Hamptons fall in the rankings of the most expensive U.S. zip codes

Nine areas on Long Island have been among the 100 most expensive places to buy housing in the U.S. this year, but more areas of the Hamptons are ranked lower than they had previously, according to. Postcode-based data published this week by PropertyShark, which offers homebuyers and real estate agents access to property registers.

Sagaponack, the village of Southampton, had the highest prices on Long Island, ranking No. 3 nationwide with an average selling price of $ 5 million this year through October 22nd. It slipped from second place, where it had been for three years in a row, although the average house price in the village rose by almost a third in the past year.

The most expensive places to buy a home were Atherton, California, in the San Francisco Bay Area, with an average selling price of nearly $ 7.5 million, and Boston’s Back Bay neighborhood, where prices reached $ 5.5 million.

Six other zip codes on South Fork came on the list: the No. 13 watermill with a median price of nearly $ 3.75 million; No. 31 Bridgehampton to about $ 2.96 million; No. 34 Wainscott to $ 2.75 million; No. 37 Amagansett for nearly $ 2.65 million; No. 38 Quogue for about $ 2.59 million; and No. 69 Case Harbor for $ 1.9 million.

In Nassau, Old Westbury, ranked No. 62, with a median price of $ 1.95 million, and Manhasset was No. 96 with a median price of nearly $ 1.65 million. Mill Neck, on the island’s north coast, fell off the list after appearing in 2020.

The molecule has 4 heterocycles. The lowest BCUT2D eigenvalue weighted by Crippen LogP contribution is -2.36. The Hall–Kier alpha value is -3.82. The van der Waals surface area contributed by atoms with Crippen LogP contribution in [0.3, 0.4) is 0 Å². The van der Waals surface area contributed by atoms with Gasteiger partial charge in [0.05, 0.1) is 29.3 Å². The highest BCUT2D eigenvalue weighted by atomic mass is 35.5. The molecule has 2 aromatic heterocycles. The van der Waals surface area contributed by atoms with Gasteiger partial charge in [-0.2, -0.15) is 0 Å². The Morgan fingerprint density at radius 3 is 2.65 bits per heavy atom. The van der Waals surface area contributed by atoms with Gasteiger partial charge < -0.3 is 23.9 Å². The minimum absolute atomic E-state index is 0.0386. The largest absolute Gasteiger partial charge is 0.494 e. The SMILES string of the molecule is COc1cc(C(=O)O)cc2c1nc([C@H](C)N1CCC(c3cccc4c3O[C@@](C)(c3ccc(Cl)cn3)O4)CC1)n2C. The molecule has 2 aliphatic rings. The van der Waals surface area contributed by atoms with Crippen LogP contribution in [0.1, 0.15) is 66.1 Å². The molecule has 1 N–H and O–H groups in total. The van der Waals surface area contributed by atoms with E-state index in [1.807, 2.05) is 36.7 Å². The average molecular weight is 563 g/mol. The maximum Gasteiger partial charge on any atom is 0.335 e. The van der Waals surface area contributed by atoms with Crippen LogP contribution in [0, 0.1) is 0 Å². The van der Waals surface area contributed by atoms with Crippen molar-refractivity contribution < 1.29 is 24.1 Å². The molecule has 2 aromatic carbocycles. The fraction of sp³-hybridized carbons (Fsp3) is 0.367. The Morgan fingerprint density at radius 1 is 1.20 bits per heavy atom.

Despite areas such as Bridgehampton and Wainscott slipping down the list, from No. 7 and No. 17 respectively in 2020, the Hamptons market has continued to see prices rise. The average house price across the Hamptons was $ 1.3 million in the third quarter, which was 8.3% higher than in the same period a year earlier, according to data from real estate firm Douglas Elliman and appraisal firm Miller Samuel. That price is more than 50% higher than the median in the same period two years ago.

There was a first rush to buy ready-to-move-in homes when the pandemic first hit, said Joseph De Sane, a real estate agent and CEO of Bespoke Real Estate in Water Mill, which specializes in listings of $ 10 million or more. When the supply of these homes was exhausted, buyers sought out properties that needed renovation or vacant land for residential construction. The pace of sales has largely prevented the supply of housing from returning to normal levels, De Sane said.

“I thought we would now start to see a retreat, and that has not been the case, mainly due to having so much accumulated demand for properties,” he said.

Bespoke was the listing agency for $ 105 million sale in October of a 12-bedroom, 20,000-square-foot, 42-acre house in Water Mill, which had been built by Henry Ford’s grandson. The final bid price for the property had been $ 145 million.

Expensive homes tend to take longer to sell, but average time on the market fell more than 40% to 96 days in the third quarter, according to the report by Douglas Elliman and Miller Samuel.


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